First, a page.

The United Arab Emirates (UAE) has officially outlawed ownership of wild and “dangerous” animals as pets. Under the new regulations, anyone seen with a wild animal in public could spend six months in jail and be fined $136,000.

Big cats, such as lions and cheetahs, are all too commonly forced into domestic captivity in the UAE, where owning an exotic cat is seen as a sign of status and wealth.

Over the years, an abundance of videos social media posts have brought the issue international attention. We’ve seen everything from lions sitting in speedboats to cheetahs riding shotgun in Ferraris. But unfortunately for the animals, no manner of wealth can substitute for their freedom.

It’s obvious that owning a wild animal can be dangerous for human beings; not always obvious is the danger to the animal itself.  Unlike their domestic counterparts, wild animals need an expansive, natural environment. Even in captivity, the animal’s wild instincts never fade.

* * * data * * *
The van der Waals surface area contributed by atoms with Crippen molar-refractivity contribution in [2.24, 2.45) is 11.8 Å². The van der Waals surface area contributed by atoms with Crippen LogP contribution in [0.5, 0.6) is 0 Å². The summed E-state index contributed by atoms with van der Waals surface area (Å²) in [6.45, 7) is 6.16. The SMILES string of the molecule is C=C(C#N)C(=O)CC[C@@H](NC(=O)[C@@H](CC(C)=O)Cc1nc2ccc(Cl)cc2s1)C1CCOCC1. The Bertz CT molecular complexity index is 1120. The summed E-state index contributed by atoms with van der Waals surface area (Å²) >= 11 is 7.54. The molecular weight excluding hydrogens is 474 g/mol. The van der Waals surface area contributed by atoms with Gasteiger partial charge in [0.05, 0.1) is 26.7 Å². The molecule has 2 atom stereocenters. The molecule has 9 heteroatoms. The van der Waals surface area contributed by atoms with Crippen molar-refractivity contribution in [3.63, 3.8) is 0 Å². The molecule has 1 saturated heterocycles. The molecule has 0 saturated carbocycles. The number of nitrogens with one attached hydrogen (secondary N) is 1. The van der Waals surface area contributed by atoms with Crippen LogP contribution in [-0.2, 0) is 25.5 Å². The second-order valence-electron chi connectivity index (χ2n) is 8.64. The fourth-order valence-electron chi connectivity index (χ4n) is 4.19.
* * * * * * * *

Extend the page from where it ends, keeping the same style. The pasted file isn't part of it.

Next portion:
And while a baby tiger may seem cute and cuddly, a grown one is incredibly difficult for a human to control, let alone properly care for. As a result, malnutrition and insufficient space create a stressful and often deadly environment for these animals. Whether in a zoo or in the back yard of a mansion, wild animals cannot thrive as they would in their natural habitat.

Sadly, exotic animals can rarely be returned to the wild because they lack the skills needed to survive. The best solution is to send them to animal sanctuaries, where they can live relatively full and happy lives.

While the new UAE law will go a long way in combating the problem of cruelty to wild animals, the legislation is not perfect. Zoos and circuses will still be allowed to keep wild and exotic animals, which is also inherently cruel. We can only hope the exotic pet ban is the first of many regulations that further protect our wild friends.

 

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